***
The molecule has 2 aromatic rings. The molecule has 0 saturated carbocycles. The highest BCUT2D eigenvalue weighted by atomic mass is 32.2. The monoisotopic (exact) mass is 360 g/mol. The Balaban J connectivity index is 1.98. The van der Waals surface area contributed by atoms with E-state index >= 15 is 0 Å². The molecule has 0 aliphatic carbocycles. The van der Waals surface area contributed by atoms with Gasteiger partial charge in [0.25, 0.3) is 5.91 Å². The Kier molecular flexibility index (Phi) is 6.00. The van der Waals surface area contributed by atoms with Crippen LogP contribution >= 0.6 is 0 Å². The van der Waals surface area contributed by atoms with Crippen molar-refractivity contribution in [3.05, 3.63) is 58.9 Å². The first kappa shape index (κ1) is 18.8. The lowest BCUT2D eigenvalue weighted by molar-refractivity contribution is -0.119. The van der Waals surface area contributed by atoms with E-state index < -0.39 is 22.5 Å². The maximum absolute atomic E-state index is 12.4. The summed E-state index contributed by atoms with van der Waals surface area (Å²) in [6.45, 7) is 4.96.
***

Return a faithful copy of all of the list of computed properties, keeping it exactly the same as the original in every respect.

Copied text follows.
The molecule has 2 aromatic rings. The molecule has 0 saturated carbocycles. The highest BCUT2D eigenvalue weighted by atomic mass is 32.2. The monoisotopic (exact) mass is 360 g/mol. The Balaban J connectivity index is 1.98. The van der Waals surface area contributed by atoms with E-state index >= 15 is 0 Å². The molecule has 0 aliphatic carbocycles. The van der Waals surface area contributed by atoms with Gasteiger partial charge in [0.25, 0.3) is 5.91 Å². The Kier molecular flexibility index (Phi) is 6.00. The van der Waals surface area contributed by atoms with Crippen LogP contribution >= 0.6 is 0 Å². The van der Waals surface area contributed by atoms with Crippen molar-refractivity contribution in [3.05, 3.63) is 58.9 Å². The first kappa shape index (κ1) is 18.8. The lowest BCUT2D eigenvalue weighted by molar-refractivity contribution is -0.119. The van der Waals surface area contributed by atoms with E-state index < -0.39 is 22.5 Å². The maximum absolute atomic E-state index is 12.4. The summed E-state index contributed by atoms with van der Waals surface area (Å²) in [6.45, 7) is 4.96.